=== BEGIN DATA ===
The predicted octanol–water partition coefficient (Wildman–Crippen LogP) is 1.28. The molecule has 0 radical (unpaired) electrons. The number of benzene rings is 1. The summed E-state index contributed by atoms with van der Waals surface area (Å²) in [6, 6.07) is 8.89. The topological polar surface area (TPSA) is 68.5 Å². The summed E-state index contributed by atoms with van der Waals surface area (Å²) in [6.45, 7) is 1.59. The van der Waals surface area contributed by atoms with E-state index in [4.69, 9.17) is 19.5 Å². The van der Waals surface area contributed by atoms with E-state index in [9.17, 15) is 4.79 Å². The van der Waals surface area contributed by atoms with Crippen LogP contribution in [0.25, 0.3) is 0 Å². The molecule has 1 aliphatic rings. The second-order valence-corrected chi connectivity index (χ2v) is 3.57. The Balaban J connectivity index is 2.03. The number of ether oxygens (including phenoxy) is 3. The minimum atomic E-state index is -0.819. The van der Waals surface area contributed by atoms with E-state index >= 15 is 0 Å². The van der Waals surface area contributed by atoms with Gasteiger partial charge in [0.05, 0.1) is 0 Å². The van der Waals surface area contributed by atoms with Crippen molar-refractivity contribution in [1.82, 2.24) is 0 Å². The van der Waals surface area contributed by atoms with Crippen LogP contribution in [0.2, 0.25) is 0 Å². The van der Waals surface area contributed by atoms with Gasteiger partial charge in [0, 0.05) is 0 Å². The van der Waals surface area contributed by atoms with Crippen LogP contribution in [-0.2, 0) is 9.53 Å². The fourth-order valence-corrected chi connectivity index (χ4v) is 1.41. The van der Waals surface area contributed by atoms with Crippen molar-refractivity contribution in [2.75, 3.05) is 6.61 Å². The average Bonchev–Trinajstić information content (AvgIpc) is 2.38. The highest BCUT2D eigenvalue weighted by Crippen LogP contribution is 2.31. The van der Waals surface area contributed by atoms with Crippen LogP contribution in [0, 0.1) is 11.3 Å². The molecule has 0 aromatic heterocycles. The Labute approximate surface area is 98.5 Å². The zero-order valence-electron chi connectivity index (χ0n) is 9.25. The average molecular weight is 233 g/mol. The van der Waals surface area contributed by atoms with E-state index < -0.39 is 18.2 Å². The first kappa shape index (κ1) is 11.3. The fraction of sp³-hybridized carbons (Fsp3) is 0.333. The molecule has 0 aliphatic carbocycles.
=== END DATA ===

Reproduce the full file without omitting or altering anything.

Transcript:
The predicted octanol–water partition coefficient (Wildman–Crippen LogP) is 1.28. The molecule has 0 radical (unpaired) electrons. The number of benzene rings is 1. The summed E-state index contributed by atoms with van der Waals surface area (Å²) in [6, 6.07) is 8.89. The topological polar surface area (TPSA) is 68.5 Å². The summed E-state index contributed by atoms with van der Waals surface area (Å²) in [6.45, 7) is 1.59. The van der Waals surface area contributed by atoms with E-state index in [4.69, 9.17) is 19.5 Å². The van der Waals surface area contributed by atoms with E-state index in [9.17, 15) is 4.79 Å². The van der Waals surface area contributed by atoms with Crippen LogP contribution in [0.25, 0.3) is 0 Å². The molecule has 1 aliphatic rings. The second-order valence-corrected chi connectivity index (χ2v) is 3.57. The Balaban J connectivity index is 2.03. The number of ether oxygens (including phenoxy) is 3. The minimum atomic E-state index is -0.819. The van der Waals surface area contributed by atoms with E-state index >= 15 is 0 Å². The van der Waals surface area contributed by atoms with Gasteiger partial charge in [0.05, 0.1) is 0 Å². The van der Waals surface area contributed by atoms with Crippen molar-refractivity contribution in [1.82, 2.24) is 0 Å². The van der Waals surface area contributed by atoms with Crippen LogP contribution in [0.2, 0.25) is 0 Å². The van der Waals surface area contributed by atoms with Gasteiger partial charge in [0, 0.05) is 0 Å². The van der Waals surface area contributed by atoms with Crippen LogP contribution in [-0.2, 0) is 9.53 Å². The fourth-order valence-corrected chi connectivity index (χ4v) is 1.41. The van der Waals surface area contributed by atoms with Crippen molar-refractivity contribution in [2.75, 3.05) is 6.61 Å². The average Bonchev–Trinajstić information content (AvgIpc) is 2.38. The highest BCUT2D eigenvalue weighted by Crippen LogP contribution is 2.31. The van der Waals surface area contributed by atoms with Crippen LogP contribution in [0, 0.1) is 11.3 Å². The molecule has 0 aromatic heterocycles. The Labute approximate surface area is 98.5 Å². The zero-order valence-electron chi connectivity index (χ0n) is 9.25. The average molecular weight is 233 g/mol. The van der Waals surface area contributed by atoms with E-state index < -0.39 is 18.2 Å². The first kappa shape index (κ1) is 11.3. The fraction of sp³-hybridized carbons (Fsp3) is 0.333. The molecule has 0 aliphatic carbocycles.